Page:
The concessionary tax regime for certain aircraft leasing activities was enacted on 28 June 2017. The new rules will apply from the 2017/18 year of assessment.
To recap, the main benefits of the proposed regime are two-fold:-
- Aircraft leasing income earned by “qualifying aircraft lessors” will be taxed at 1.65% of rental receipts. (This is achieved by applying a tax rate of 8.25% - i.e. one half of the normal Hong Kong Profits Tax rate - to 20% of the gross rental receipts less deductible expenses such as funding costs, but excluding tax depreciation.)
- The same 8.25% tax rate will apply to “qualifying aircraft leasing management activities”. This is widely defined to include, in addition to the standard lease management activities of procuring and leasing aircraft, a range of financing activities such as providing loans to associated companies to acquire the aircraft, providing loans to airlines to acquire the aircraft from qualifying lessors and providing residual value guarantees.
This legislation is a welcome development because it will enable Hong Kong to take its place on the world stage as one of the premier locations for basing aircraft leasing activities. In particular, Hong Kong’s advantages of its proximity to the PRC and its “best in class” tax treaty with the PRC make it a natural place for offshore leasing of aircraft to PRC airlines.
What happens next?
As with any new law, there are certain details that will need to be resolved as lessors look to apply the law in practice. The Hong Kong Inland Revenue Department (IRD) has indicated that it will provide guidance on the application of the new regime through a Departmental Interpretation and Practice Note.
Hopefully, this note will be issued shortly and will address some practical issues. What are the issues that need to be clarified?
- A common feature of an aircraft leasing business is to sell the aircraft as part of refreshing and recapitalising the lessor’s fleet. The new law provides a 3-year safe harbour with respect to the taxability of gains arising from such sales, but some clarity is needed about the gains to be derived from aircraft that are sold within 3 years.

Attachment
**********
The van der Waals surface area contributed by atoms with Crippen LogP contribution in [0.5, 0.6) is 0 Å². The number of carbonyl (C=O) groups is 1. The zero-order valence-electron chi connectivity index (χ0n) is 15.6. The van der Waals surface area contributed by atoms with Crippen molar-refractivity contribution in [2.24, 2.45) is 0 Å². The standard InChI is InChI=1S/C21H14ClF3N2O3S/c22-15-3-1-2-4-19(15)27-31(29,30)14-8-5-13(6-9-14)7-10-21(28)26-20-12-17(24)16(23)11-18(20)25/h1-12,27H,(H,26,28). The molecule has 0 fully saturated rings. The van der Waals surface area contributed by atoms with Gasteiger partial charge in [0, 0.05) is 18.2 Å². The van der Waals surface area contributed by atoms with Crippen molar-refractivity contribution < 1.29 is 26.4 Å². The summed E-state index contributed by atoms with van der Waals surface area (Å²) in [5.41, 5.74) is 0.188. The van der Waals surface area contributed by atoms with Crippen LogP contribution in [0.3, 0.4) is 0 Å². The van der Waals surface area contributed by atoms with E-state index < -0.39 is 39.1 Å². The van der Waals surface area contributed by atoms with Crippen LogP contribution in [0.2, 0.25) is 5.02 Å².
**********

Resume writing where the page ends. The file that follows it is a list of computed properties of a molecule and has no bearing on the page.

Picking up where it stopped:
- For various commercial, funding and regulatory reasons, aircraft leasing structures tend to be more complex than having a Hong Kong SPV simply purchase an aircraft and lease it directly to an airline. A pragmatic approach from the IRD to applying the regime in the real world will be important to making it work in practice.
- Leases are cross border in nature and rely heavily on tax treaty benefits. The issue of tax residency certificates to lessors on a timely basis will be vitally important in securing tax treaty benefits, such as reduced withholding taxes. Recent experience is that the IRD has made it increasingly difficult to obtain these certificates for SPVs that do not have substantial business operations. The IRD has indicated that it will take account of “whether the SPVs have substantial connections with a qualifying aircraft leasing manager in Hong Kong.” Hopefully, the DIPN will make this clear and enable companies to obtain certificates on a timely basis.
- For international leasing companies, it is likely that they will retain multiple leasing platforms in places such as Hong Kong, Ireland and elsewhere. This will naturally lead to the centralisation of certain management functions, potentially outside Hong Kong. Because lessors and managers must be residents in Hong Kong to qualify for the new tax concessions, how much of their management functions need to be in Hong Kong would be an issue.
Overall, the new tax regime represents another step in the Government’s efforts to promote Hong Kong as a leading global financial centre. KPMG welcomes these efforts. Hopefully, we will continue to see more reforms of Hong Kong’s tax laws to make Hong Kong increasingly attractive for establishing new businesses.